Keep an Eye on the Berkeley City Council Tonight

By Becky O'Malley
Tuesday February 15, 2011 - 10:54:00 AM

You can’t tell the players without a scorecard—and you can’t understand what the Berkeley City Council is doing without an agenda. Even with one it might be hard, but in any case, you can find it here 

Items to keep an eye on: 

First and foremost, the City of Berkeley's budget woes are multiplying. The City Manager and his budget director will present a report on what is now a $1.8 million expected shortfall. And it could easily get worse. 

Then there are competing proposals from the city manager and the Housing Advisory Commission for how much developers should contribute to the city’s affordable housing fund when they get permits to build new market rate housing, in lieu of including affordable units in their project. Berkeley currently has a glut of expensive housing and a shortage of affordable housing, 

There’s a good example of what I like to call the Shady Acres theory of nomenclature on today’s agenda., e.g. a builder clear-cuts a forest and names the resulting subdivision “Shady Acres”. An item combining the so-called “Open Government” ordinance and an accompanying sneaky change the Mayor’s proposing for the operation of the agenda committee, which controls what the Council gets to consider at its increasingly infrequent meetings, are the reverse of what you might think they are. The O.G. is harmless but toothless, positioned as an alternative to the Citizens’ Sunshine Ordinance. The Mayor’s rules change is designed to make Berkeley more like Sacramento, stripping councilmembers and commissions of the power to put items on the council’s agenda,. The late Dona Spring stopped this one the first time Mayor Bates proposed it, but like a vampire it’s Undead again.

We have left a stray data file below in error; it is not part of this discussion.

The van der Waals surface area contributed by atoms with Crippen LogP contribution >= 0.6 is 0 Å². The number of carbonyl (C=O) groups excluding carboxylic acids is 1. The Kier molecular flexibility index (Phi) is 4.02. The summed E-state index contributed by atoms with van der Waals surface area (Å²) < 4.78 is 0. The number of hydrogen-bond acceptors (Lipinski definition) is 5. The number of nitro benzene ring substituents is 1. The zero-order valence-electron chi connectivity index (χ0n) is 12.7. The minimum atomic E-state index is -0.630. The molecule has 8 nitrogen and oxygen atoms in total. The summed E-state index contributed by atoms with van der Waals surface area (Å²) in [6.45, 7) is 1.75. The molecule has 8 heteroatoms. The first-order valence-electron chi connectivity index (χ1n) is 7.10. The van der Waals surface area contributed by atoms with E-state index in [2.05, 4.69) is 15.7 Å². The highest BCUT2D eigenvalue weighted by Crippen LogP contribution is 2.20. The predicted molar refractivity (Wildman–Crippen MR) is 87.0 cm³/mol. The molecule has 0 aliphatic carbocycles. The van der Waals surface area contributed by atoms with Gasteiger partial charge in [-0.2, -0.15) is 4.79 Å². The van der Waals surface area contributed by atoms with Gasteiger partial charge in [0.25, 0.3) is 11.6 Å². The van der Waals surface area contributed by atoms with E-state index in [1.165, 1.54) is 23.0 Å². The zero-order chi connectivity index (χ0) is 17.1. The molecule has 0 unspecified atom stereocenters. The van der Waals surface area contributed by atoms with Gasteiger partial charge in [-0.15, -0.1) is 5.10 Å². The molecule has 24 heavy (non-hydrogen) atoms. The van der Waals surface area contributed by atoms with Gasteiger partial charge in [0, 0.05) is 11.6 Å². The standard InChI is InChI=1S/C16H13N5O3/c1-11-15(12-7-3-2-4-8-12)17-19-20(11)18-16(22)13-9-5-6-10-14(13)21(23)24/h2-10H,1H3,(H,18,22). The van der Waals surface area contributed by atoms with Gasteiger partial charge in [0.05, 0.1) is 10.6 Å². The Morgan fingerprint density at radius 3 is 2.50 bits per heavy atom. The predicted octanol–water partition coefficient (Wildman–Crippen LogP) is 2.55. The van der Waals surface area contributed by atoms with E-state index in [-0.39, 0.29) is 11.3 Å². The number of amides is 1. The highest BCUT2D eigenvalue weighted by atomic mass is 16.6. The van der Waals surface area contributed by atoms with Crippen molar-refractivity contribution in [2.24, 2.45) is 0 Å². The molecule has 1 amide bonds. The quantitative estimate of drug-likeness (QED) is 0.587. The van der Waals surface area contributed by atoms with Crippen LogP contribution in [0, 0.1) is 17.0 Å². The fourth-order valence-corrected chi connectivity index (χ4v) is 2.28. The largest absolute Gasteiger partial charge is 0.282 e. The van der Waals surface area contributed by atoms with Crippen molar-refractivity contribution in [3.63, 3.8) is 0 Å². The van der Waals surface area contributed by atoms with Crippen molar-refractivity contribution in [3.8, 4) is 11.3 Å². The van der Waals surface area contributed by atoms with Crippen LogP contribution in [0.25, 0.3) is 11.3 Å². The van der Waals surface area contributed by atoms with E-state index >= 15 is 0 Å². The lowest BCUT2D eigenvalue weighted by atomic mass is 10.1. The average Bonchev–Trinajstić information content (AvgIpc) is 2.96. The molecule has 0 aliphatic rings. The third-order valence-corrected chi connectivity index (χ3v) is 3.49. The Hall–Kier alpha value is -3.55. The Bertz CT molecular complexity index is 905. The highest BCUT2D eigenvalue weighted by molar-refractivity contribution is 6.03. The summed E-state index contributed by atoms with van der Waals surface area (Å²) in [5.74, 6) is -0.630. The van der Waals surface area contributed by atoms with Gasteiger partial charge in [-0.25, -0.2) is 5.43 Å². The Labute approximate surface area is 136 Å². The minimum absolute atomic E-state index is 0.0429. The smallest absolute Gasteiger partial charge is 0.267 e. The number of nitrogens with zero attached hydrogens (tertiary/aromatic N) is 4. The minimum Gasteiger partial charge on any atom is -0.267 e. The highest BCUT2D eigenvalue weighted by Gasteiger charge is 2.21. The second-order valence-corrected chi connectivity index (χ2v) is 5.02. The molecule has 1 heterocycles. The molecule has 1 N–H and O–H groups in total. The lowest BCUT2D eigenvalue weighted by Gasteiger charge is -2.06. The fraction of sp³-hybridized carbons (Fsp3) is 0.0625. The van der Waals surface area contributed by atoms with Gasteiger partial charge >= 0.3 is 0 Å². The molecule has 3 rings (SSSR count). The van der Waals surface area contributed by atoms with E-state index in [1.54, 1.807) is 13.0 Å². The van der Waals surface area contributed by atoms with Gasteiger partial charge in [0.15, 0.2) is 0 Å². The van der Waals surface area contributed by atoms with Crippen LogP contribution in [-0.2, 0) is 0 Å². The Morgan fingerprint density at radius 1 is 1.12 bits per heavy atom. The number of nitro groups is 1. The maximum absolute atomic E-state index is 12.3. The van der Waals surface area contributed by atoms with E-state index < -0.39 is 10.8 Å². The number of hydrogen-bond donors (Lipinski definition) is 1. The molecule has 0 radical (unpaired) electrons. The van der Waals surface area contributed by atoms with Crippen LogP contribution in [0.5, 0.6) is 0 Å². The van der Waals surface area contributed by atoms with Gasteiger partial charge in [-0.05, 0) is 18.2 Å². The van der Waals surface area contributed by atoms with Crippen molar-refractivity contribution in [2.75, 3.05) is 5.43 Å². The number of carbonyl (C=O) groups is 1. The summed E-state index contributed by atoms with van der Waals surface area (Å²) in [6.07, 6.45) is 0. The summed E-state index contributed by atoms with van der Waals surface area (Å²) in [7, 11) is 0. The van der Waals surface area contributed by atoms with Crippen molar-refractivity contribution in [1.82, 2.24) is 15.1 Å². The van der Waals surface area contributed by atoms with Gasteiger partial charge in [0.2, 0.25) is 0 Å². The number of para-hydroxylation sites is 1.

Another pair of dueling proposals: the Peace and Justice Commission wants the city to offer to resettle innocents being released from Guantanamo, but the deputy City Manager objects

Then there’s the “support Private Bradley Manning” resolution, narrowed in scope so that no one has any reason to object—but don’t count on it. 

And finally, if they’re still awake by then, the council will consider recommending an alternative budget which counters Governor Jerry Brown’s draconian proposals with some more humane alternatives. 

You can see the whole performance online in real time, or watch it later at your convenience. If you're truly dedicated, you could even attend in person: starting at 7 pm. in the council chambers at the Maudelle Shirek Building (old city hall).